This 2017 review challenged snapshot measurements of biological availability:
“There is a general belief that anthocyanins, flavanones, and other polyphenols are poorly bioavailable with only relatively small amounts of ingested dose entering systemic circulation in the form of metabolites. When lower molecular weight phenolic and aromatic ring-fission catabolites produced primarily by colonic microbiota are taken into account, it is evident that anthocyanins and flavanones are much more bioavailable than previously envisaged.
Although plasma pharmacokinetic measurements provide a snapshot of absorbed circulating metabolites, 0–24-h urinary excretion of both metabolites absorbed in the small intestine and catabolites of distal gastrointestinal (GI) origin that are products of bacterial processing provide a more quantitative reflection of polyphenol absorption. Overall 0–48-h urinary recovery of phenolic compounds – after baseline subtraction – was 43.9 ± 8.0 μmol, which is equivalent to 15% of ingested anthocyanins.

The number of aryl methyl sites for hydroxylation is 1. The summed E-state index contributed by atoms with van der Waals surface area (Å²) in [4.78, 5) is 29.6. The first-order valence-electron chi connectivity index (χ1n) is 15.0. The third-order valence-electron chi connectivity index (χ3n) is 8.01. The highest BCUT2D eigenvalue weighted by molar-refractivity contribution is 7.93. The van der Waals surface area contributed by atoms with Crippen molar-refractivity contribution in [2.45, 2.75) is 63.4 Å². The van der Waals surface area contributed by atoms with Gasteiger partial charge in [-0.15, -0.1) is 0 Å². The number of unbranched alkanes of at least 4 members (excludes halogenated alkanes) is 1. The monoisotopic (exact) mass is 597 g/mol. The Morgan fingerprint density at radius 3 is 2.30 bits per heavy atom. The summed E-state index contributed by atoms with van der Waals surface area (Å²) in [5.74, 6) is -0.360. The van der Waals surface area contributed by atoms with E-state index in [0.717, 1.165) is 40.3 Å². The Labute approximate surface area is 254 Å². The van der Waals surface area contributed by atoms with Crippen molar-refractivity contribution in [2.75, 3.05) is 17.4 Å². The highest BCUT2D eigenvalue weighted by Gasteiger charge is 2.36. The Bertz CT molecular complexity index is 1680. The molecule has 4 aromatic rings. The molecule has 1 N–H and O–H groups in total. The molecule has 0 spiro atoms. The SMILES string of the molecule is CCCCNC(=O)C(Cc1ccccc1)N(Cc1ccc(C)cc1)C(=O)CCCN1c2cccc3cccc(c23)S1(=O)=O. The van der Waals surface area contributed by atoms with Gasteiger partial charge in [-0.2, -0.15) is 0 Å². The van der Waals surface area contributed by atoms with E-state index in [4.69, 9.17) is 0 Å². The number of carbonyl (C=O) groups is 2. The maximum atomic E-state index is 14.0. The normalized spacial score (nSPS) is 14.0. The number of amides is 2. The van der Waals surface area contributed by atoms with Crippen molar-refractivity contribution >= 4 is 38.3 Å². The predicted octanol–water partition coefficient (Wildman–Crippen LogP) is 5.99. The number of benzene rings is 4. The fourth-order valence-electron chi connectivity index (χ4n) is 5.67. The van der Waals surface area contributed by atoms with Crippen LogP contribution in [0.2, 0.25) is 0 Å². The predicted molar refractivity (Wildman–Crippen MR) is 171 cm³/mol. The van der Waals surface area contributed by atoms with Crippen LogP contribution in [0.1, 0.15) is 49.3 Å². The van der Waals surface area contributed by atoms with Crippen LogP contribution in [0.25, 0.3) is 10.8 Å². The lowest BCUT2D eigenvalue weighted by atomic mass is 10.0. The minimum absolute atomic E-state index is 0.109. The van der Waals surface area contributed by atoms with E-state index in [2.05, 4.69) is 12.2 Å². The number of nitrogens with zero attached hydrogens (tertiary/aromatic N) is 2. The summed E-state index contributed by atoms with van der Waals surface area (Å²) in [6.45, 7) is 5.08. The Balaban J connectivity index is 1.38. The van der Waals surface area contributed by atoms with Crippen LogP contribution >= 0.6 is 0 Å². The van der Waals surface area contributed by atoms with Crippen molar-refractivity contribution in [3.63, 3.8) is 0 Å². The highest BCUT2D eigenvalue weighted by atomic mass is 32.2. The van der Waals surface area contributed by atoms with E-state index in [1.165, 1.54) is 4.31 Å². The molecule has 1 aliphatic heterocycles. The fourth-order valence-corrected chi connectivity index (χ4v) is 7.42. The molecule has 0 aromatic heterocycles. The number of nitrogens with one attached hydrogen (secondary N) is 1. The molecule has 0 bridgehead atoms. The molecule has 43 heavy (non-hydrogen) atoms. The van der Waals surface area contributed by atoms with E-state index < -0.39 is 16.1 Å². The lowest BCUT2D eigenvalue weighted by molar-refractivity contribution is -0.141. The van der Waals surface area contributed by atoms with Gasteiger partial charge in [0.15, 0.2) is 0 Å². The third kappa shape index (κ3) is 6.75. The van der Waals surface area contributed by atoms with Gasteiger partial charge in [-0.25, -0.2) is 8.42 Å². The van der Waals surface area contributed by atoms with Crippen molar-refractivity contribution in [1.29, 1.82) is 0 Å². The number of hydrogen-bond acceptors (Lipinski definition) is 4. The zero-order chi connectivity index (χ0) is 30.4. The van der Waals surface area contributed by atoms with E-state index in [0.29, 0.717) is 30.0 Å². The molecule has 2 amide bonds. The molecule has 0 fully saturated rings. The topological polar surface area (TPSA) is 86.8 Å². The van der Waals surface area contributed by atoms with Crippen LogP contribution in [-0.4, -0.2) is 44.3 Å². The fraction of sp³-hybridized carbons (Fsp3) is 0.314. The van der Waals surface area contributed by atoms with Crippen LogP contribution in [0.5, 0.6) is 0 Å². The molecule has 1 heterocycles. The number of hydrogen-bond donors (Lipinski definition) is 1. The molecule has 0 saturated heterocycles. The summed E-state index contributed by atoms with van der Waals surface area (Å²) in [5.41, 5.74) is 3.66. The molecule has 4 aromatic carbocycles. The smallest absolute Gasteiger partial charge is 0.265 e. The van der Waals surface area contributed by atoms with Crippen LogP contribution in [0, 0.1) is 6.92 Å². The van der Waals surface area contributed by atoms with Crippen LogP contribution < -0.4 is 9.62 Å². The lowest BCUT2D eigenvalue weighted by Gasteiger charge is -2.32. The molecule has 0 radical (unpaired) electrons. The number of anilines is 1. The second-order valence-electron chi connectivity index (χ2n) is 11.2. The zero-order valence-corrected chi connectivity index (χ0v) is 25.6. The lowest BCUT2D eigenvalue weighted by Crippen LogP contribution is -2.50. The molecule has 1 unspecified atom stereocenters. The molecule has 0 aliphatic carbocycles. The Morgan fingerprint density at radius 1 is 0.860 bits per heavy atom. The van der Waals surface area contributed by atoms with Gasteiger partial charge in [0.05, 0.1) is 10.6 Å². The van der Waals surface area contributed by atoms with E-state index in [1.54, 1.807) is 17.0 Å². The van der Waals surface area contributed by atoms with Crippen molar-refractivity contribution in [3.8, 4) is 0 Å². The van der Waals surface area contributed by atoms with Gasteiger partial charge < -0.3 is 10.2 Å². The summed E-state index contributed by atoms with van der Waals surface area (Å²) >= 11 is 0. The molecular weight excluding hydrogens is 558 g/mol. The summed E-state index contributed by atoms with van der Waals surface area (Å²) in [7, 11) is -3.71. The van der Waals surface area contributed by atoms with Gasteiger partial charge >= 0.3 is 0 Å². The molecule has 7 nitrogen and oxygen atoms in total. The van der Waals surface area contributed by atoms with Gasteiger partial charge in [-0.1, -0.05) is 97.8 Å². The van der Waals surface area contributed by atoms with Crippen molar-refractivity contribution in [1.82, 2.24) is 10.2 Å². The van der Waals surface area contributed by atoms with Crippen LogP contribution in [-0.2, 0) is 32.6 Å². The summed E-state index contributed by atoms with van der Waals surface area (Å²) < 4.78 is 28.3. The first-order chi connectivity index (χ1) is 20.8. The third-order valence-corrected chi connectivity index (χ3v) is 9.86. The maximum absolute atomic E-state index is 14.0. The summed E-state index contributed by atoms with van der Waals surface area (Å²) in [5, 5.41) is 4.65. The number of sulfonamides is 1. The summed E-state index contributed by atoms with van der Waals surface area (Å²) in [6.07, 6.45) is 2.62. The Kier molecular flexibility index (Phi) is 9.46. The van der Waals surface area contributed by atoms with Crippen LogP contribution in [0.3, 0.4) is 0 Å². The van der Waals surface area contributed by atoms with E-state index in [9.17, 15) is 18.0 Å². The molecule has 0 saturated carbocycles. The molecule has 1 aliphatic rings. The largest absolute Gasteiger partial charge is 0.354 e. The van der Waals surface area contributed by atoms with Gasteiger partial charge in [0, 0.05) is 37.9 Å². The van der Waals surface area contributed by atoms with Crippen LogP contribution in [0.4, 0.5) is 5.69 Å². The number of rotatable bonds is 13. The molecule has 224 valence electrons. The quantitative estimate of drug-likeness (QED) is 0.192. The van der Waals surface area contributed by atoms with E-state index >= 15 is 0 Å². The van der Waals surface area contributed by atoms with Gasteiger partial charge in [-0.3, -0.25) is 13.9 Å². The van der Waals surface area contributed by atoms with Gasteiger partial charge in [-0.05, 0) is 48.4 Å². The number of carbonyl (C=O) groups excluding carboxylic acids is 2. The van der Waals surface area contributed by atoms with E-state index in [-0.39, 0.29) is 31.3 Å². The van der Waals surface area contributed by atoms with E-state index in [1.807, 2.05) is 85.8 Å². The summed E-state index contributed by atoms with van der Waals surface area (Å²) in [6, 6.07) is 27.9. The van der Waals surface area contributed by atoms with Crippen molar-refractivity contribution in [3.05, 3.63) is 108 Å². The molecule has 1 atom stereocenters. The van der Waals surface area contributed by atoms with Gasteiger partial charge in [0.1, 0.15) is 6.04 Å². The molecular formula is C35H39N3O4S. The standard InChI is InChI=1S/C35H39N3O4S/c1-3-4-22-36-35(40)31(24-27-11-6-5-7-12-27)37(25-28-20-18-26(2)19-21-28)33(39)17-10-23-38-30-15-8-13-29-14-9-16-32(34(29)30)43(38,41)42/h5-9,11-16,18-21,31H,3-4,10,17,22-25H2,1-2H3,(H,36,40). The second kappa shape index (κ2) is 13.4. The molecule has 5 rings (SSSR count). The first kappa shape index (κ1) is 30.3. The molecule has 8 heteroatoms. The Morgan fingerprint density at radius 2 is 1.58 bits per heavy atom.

With orders of magnitude higher plasma/serum Cmax levels and significantly longer half-lives, evidence points toward lower molecular weight phenolic and aromatic catabolites being the primary bioavailable products of anthocyanin consumption. Gut-derived catabolites can often exert higher bioactivity than their precursor flavonoid structures.”
https://www.annualreviews.org/doi/full/10.1146/annurev-food-030216-025636 “Anthocyanins and Flavanones Are More Bioavailable than Previously Perceived: A Review of Recent Evidence” (not freely available)
Much of this review’s anthocyanin section was dedicated to a coauthor’s 9-person study where they ate a huge amount of raspberries. Its flavanone section was similarly influenced by another coauthor’s human orange juice studies.
I’d like to see stronger evidence before reviewer statements become faits accomplis, elevated through citations to become indisputable facts. Its underlying point that studies could take more and varied measurements over extended periods seems amenable to evidence.